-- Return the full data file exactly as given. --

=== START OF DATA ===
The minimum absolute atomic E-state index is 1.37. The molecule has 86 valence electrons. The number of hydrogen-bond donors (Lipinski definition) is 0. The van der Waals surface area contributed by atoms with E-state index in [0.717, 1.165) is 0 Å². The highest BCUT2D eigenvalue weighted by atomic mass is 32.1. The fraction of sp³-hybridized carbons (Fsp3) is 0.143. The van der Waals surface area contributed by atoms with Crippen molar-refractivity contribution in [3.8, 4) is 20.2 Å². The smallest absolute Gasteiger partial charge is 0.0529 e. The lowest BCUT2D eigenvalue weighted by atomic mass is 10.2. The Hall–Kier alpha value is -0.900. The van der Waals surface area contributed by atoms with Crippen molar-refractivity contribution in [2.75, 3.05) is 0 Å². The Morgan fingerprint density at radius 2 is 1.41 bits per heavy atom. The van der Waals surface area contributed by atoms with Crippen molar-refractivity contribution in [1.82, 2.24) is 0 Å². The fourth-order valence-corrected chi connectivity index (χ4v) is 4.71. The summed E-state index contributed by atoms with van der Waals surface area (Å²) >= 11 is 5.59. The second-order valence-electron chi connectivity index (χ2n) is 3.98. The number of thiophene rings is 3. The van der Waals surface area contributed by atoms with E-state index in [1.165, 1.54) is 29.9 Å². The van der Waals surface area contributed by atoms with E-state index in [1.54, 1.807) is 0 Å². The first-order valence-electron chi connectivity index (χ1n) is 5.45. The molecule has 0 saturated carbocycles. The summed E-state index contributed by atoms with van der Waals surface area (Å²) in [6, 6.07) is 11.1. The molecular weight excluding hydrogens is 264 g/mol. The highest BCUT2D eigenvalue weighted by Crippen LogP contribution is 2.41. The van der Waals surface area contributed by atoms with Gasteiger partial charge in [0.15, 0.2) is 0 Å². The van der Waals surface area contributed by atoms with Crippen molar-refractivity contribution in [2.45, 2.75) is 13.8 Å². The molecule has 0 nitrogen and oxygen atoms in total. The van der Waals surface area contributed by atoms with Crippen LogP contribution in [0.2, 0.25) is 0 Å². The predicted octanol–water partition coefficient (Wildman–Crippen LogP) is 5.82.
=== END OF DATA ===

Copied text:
The minimum absolute atomic E-state index is 1.37. The molecule has 86 valence electrons. The number of hydrogen-bond donors (Lipinski definition) is 0. The van der Waals surface area contributed by atoms with E-state index in [0.717, 1.165) is 0 Å². The highest BCUT2D eigenvalue weighted by atomic mass is 32.1. The fraction of sp³-hybridized carbons (Fsp3) is 0.143. The van der Waals surface area contributed by atoms with Crippen molar-refractivity contribution in [3.8, 4) is 20.2 Å². The smallest absolute Gasteiger partial charge is 0.0529 e. The lowest BCUT2D eigenvalue weighted by atomic mass is 10.2. The Hall–Kier alpha value is -0.900. The van der Waals surface area contributed by atoms with Crippen molar-refractivity contribution in [2.75, 3.05) is 0 Å². The Morgan fingerprint density at radius 2 is 1.41 bits per heavy atom. The van der Waals surface area contributed by atoms with Crippen molar-refractivity contribution in [1.82, 2.24) is 0 Å². The fourth-order valence-corrected chi connectivity index (χ4v) is 4.71. The summed E-state index contributed by atoms with van der Waals surface area (Å²) >= 11 is 5.59. The second-order valence-electron chi connectivity index (χ2n) is 3.98. The number of thiophene rings is 3. The van der Waals surface area contributed by atoms with E-state index in [1.165, 1.54) is 29.9 Å². The van der Waals surface area contributed by atoms with E-state index in [1.54, 1.807) is 0 Å². The first-order valence-electron chi connectivity index (χ1n) is 5.45. The molecule has 0 saturated carbocycles. The summed E-state index contributed by atoms with van der Waals surface area (Å²) in [6, 6.07) is 11.1. The molecular weight excluding hydrogens is 264 g/mol. The highest BCUT2D eigenvalue weighted by Crippen LogP contribution is 2.41. The van der Waals surface area contributed by atoms with Gasteiger partial charge in [0.15, 0.2) is 0 Å². The van der Waals surface area contributed by atoms with Crippen molar-refractivity contribution in [2.45, 2.75) is 13.8 Å². The molecule has 0 nitrogen and oxygen atoms in total. The van der Waals surface area contributed by atoms with Crippen LogP contribution in [0.2, 0.25) is 0 Å². The predicted octanol–water partition coefficient (Wildman–Crippen LogP) is 5.82.